Mark A. Socinski, MD: Ticiana, we are now taking what we used to do in the first line, second line, and are giving it all in the first line. What do we do when they progress? I just want to talk about this real quick, because I really want to get to oligoprogression and ask Kristin to walk us through what patients are appropriately treated with—SBRT [stereotactic body radiation therapy] or other techniques—for oligoprogression. So what’s your go-to second-line regimen?

Ticiana A. Leal, MD: As a standard of care, the go-to second-line regimen is docetaxel. I think the other option would be docetaxel plus ramucirumab. For a select population, ramucirumab can be a good option. I know the REVEL study was a positive study. We saw an overall survival benefit. I think a lot of us have concerns about toxicity, and is the added survival benefit worth some of the toxicity that we saw on the trial for patients who were trial-eligible? And how does that translate to our patient population in real life?

At World Conference on Lung Cancer, we saw some studies regarding the use of docetaxel plus ramucirumab, in a subset analysis of the REVEL study, looking at rates of neutropenia and showing that, yes, the rates of neutropenia were certainly higher when you added ramucirumab to docetaxel. But the consequences of the neutropenia didn’t seem to be different between the 2 arms. There are other toxicities too that I think we still worry about. The additional thing that we saw at World Lung in 2018 was looking at whether there was any additional benefit for adding ramucirumab for a subset of patients. They identified, in this subset analysis, that for those patients who had rapidly progressive disease, some of the things that we’re talking about, adding ramucirumab….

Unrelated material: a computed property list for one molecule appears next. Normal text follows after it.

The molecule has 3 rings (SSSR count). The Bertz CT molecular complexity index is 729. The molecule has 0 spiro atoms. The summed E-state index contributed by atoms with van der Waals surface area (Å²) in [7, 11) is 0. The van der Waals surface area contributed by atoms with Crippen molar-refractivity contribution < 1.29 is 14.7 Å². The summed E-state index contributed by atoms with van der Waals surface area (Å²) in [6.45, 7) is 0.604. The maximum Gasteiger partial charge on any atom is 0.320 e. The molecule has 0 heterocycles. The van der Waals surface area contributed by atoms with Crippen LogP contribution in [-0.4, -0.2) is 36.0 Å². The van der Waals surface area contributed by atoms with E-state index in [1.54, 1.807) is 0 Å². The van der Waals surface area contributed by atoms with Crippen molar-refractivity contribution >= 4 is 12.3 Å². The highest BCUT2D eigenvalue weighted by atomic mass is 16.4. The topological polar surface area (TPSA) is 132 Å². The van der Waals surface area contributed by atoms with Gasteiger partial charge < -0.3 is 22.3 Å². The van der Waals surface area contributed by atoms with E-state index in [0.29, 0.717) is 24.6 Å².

Corey J. Langer, MD: In the frontline?

Mark A. Socinski, MD: Yes.

Ticiana A. Leal, MD: Yes. Adding ramucirumab to docetaxel seemed to be a better option for the rapidly progressive patients. Again, a subset analysis, but I thought it was interesting.

Mark A. Socinski, MD: So do people agree that docetaxel with or without ramucirumab is kind of the de facto signal?

Heather A. Wakelee, MD: Well, assuming there’s no trial, right? Because we all have so many different settings.

Mark A. Socinski, MD: Yes.
Corey J. Langer, MD: Assuming we’ve exhausted the option of additional immunotherapy. As you say, we’re adding vaccines, we’re adding other agents, immunotherapy. We want to sort of eek out the time on immunotherapy as long as possible. When it’s no longer working....

Heather A. Wakelee, MD: We do. And weekly docetaxel is much better tolerated.

Mark A. Socinski, MD: Which gets to my point. Kristin, I’m sure you see patients for whom your medical oncologists are trying to eek out that immunotherapy maintenance, right? Or some maintenance, and they have 1 lung nodule that’s growing or 1 brain metastasis or 1 liver metastasis.